Protect the believers, not the belief

Yup. I wanted to save this one for the weekend. Give you time to reflect and ponder.

“Defamation of religion” was once again highlighted on the international stage at last week’s meeting of the UN human rights council in Geneva.

It is also at the centre of the continuing negotiations over the Durban review conference in April, which will evaluate progress towards a set of goals to eliminate racism, intolerance and xenophobia. Indeed, the US has cited the introduction of a clause prohibiting “defamation of religion” in the Durban review document to justify its non-participation in the conference…

The motivation behind the introduction of this concept may in fact be clearer than its definition: disallowing criticism of a religion on the basis that religious dogma is sacred and cannot be challenged – a position that has been used to justify vast human rights abuses.

Article 19, which campaigns on freedom of expression, has spoken out consistently against religious defamation, beginning 20 years ago with our campaign in defence of Salman Rushdie…

We are uneasy with the current debate and with its “clash of values” thesis. Instead, we seek a more sophisticated understanding of the issue and the tensions involved, believing that this is the only way to uphold universal human rights. We particularly want to make sure the rights to freedom of expression and equality are protected…

Most important, we must act to shift the terms of the debate around religious defamation, both nationally and internationally. It is vital that we recognise that discrimination and intolerance – often along religious and cultural lines – exist, but we must focus on remedies that insist on the protection of the believers and not the belief.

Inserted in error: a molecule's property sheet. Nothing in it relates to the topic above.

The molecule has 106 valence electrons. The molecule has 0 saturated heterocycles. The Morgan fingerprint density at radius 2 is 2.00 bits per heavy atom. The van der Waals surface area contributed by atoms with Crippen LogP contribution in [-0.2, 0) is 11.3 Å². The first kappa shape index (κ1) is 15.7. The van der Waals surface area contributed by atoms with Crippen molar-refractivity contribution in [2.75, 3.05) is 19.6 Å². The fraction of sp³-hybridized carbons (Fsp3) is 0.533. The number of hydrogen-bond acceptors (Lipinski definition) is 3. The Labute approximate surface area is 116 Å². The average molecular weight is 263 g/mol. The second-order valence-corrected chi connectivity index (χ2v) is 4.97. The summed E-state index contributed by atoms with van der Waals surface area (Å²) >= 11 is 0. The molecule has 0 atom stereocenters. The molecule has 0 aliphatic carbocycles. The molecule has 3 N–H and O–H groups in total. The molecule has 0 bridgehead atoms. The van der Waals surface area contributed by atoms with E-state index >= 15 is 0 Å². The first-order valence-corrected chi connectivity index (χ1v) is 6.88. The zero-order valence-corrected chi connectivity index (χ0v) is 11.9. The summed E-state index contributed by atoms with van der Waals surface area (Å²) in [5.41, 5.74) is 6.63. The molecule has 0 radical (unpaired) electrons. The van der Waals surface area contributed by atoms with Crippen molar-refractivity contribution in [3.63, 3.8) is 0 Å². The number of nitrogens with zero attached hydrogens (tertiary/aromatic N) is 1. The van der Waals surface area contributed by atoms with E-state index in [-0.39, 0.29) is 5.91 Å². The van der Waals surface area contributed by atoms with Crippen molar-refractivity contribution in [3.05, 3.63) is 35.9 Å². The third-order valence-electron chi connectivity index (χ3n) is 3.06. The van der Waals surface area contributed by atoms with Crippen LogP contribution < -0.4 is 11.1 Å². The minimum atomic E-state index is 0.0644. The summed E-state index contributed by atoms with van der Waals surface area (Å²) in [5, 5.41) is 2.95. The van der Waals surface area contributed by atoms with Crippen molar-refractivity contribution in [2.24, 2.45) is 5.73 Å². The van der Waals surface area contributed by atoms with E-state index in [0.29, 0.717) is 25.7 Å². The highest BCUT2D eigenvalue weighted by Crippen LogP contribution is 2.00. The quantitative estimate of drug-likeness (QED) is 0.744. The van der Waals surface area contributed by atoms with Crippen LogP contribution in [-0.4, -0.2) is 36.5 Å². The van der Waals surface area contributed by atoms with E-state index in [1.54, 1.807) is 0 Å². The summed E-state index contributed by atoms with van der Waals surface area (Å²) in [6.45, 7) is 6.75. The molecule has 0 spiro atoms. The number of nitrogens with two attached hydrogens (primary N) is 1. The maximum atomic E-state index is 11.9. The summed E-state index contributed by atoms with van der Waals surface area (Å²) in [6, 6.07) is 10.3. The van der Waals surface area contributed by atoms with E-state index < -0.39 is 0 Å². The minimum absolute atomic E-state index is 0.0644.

Ain’t easy, especially when so many “democratic” governments find excuses for suppression of freedoms in the name of a War on Terror.

Multiple shades, multiple significance, of the hijab

When a US-based television network introduced Ro’ya Zanaty, a veiled Egyptian woman, as part of its “21 and the World is Yours” programme, it portrayed her as a “combination of contradictions”.
A Western audience may find it an interesting – if not novel – story that a veiled Muslim woman listens to pop music and is willing to approach a man and ask him out.

But for many in Egypt and the Middle East, a veiled woman mixing eastern and western traditions is nothing new.

In the past two decades, young veiled women have been increasingly active in society – they can be seen in universities, cafes, sports clubs, and mixed social gatherings, hosting talk shows and commenting on everything from contemporary politics to sex education and the latest fashion sense.

And though they appear to share a common adherence to the hijab, they have been expressing themselves in different ways even to the point where the veil itself has now become a symbol of distinct religious and social meanings.

Mona Abaza, a sociology professor at the American University in Cairo, believes the hijab has transformed itself from a symbol of piety into a cultural mechanism, a political statement, and finally, a fashion trend.

Interesting read. Some, confirming the frequent experience of scholars facing a cultural phenomenon which religious folk think is eternal – a pillar of society for only a few decades.

I’ve noted these changes in a couple of ways, recently, here and here.